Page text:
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Will Sprint's pricing gamble help turn it around?

Consumers have kept a tight grip on their wallets during the halting economic recovery that followed the Great Recession -- except for their cell phones.

In fact, when you look at discretionary spending areas like entertainment and eating out, compared to spending on wireless services and cell phones, it's clear the Americans are prioritizing impromptu Facebook (FB) check ins and on-the-move YouTube viewing over dinner and a movie. Better to live vicariously through your high school buddies than have fun yourself, I guess.

But that could be changing as some needed price competition hits the segment. Troubled wireless provider Sprint (S), which has seen shares fall by half since December, deepened the emerging industry price war this week by announcing a new, lower cost family plan: It's charging $100 for 20 GBs of data plus is offering upwards of $350 for customers switching in that have to pay to break an existing contract with a rival.

The move, on the surface, appears to be an act of desperation. The company has been mired by leadership changes, abandoned its bid for T-Mobile (TMUS), subscriber losses, and after falling behind the network quality offered by competitors finds itself in the midst of an expensive "Network Vision" infrastructure upgrade.


Will the price warfare strategy pay dividends for Sprint?

Sprint and Verizon compete over affordable cell phone plans

Analyst Joseph Mastrogiovanni at Credit Suisse has his doubts since the company was already known for offering a strong value proposition while the potential to poach subscribers from other service providers seems limited.

Moreover, failed takeover target T-Mobile already broke the ice with a cash offer to entice subscribers to break their existing contracts. It enjoyed a 100 percent year-over-year increase in gross subscriber additions in the first quarter when the offer was first announced.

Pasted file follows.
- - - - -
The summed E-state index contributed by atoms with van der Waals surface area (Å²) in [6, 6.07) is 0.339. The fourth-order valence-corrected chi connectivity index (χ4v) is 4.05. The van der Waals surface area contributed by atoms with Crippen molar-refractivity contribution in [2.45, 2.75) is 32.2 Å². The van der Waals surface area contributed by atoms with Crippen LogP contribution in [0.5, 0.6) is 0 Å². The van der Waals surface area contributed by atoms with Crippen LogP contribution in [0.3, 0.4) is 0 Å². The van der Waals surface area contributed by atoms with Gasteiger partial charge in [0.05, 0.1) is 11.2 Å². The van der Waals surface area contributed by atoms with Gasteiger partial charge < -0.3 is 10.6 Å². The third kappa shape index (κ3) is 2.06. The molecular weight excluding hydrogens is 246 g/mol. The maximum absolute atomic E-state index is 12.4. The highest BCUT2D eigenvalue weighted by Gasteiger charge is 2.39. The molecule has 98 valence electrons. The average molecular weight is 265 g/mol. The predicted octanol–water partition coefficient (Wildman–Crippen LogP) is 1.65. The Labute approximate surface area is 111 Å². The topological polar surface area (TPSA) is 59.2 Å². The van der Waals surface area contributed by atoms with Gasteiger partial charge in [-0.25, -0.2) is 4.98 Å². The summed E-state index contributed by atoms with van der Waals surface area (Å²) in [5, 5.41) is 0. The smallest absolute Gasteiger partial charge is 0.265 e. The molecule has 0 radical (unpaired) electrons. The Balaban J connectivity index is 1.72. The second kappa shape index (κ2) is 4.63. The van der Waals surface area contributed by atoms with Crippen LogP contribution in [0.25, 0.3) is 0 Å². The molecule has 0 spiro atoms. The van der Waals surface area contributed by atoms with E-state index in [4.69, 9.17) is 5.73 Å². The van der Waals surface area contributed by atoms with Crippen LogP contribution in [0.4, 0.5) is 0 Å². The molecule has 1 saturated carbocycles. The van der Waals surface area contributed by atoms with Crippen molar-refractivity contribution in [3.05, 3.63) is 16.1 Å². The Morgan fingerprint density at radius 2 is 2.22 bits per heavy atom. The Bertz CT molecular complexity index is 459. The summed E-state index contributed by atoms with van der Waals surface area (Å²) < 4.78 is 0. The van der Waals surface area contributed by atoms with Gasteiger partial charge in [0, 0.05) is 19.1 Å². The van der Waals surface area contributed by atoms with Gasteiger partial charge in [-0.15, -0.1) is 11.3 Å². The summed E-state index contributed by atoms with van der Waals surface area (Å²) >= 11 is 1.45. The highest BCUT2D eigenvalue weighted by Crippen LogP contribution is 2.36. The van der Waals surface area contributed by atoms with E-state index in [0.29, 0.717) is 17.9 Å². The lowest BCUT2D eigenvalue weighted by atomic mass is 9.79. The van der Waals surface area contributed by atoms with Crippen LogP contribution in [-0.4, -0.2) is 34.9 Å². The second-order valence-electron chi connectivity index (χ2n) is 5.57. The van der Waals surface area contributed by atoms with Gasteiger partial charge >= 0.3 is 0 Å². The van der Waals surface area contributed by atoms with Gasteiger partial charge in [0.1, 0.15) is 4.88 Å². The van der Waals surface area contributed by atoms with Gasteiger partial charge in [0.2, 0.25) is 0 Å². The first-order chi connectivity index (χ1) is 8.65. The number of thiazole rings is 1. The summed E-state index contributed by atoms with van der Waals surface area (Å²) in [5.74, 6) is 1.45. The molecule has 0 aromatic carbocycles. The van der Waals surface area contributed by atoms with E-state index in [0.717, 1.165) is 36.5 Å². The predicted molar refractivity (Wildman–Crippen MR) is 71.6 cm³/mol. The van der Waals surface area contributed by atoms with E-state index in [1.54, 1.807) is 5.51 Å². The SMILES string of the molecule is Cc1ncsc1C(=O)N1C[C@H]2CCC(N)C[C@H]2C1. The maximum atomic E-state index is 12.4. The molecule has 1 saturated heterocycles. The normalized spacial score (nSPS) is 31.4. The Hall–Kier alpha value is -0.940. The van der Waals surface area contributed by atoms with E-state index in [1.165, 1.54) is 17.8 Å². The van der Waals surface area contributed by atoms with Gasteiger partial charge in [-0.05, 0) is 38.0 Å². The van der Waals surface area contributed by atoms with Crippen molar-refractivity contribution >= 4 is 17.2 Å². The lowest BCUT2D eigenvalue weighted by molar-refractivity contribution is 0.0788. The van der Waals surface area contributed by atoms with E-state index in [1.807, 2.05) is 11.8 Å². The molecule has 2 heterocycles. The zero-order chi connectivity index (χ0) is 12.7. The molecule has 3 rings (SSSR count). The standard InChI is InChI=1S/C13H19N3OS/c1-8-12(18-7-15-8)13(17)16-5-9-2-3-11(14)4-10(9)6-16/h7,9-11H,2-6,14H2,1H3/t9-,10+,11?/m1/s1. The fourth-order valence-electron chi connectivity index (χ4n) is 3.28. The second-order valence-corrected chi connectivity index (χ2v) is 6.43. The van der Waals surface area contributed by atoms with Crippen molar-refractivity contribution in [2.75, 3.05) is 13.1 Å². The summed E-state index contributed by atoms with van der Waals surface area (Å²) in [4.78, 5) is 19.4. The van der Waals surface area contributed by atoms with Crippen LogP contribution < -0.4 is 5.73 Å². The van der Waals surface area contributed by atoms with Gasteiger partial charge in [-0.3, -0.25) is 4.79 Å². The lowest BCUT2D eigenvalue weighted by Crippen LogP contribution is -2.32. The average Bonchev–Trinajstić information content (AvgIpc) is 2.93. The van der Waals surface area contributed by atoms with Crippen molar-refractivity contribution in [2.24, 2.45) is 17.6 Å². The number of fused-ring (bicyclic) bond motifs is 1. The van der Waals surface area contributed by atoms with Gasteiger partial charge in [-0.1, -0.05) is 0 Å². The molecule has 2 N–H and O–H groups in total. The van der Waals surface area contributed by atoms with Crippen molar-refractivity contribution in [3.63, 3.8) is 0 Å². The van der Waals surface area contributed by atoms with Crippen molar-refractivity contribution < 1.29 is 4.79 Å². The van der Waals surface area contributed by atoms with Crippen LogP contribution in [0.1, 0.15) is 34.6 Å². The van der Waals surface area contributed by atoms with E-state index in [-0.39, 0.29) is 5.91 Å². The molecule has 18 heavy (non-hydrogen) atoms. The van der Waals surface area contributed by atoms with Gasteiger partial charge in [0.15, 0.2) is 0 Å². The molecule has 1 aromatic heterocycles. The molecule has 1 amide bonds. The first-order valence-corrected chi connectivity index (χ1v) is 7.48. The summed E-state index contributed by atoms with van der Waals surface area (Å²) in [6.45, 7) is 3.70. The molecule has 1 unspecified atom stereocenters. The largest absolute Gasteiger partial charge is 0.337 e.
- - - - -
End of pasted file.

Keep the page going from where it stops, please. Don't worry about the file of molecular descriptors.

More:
So there might not be enough low hanging fruit to move the needle for Sprint and get its stock price turned around.


The good news for consumers is that all of this will put downward pressure on the cost of wireless plans, potentially freeing up disposable income for other areas of the economy, such as retailers, that have been hurting lately.

The savings offered by Sprint's new plan can be significant: 60 GBs of shared data will cost around $225 per month while rivals offer just 30 GBs for the same price.

Looking at it another way, for a family of four to share a plan it would cost $100 a month (assuming you purchase a handset with Sprint Easy Pay) to get 28 GBs of data. That compares with $160 for 10 GBs on AT&T (T) and Verizon (VZ) and $100 for 10 GBs on T-Mobile.

Even if you don't change providers, meanwhile, mobile users stand to benefit. That's because AT&T responded by allowing its existing subscriber base to move to a new lower pricing structure, resulting in record low subscriber churn in the second quarter.

Disclosure: Anthony recommended S put options to his clients in late July.

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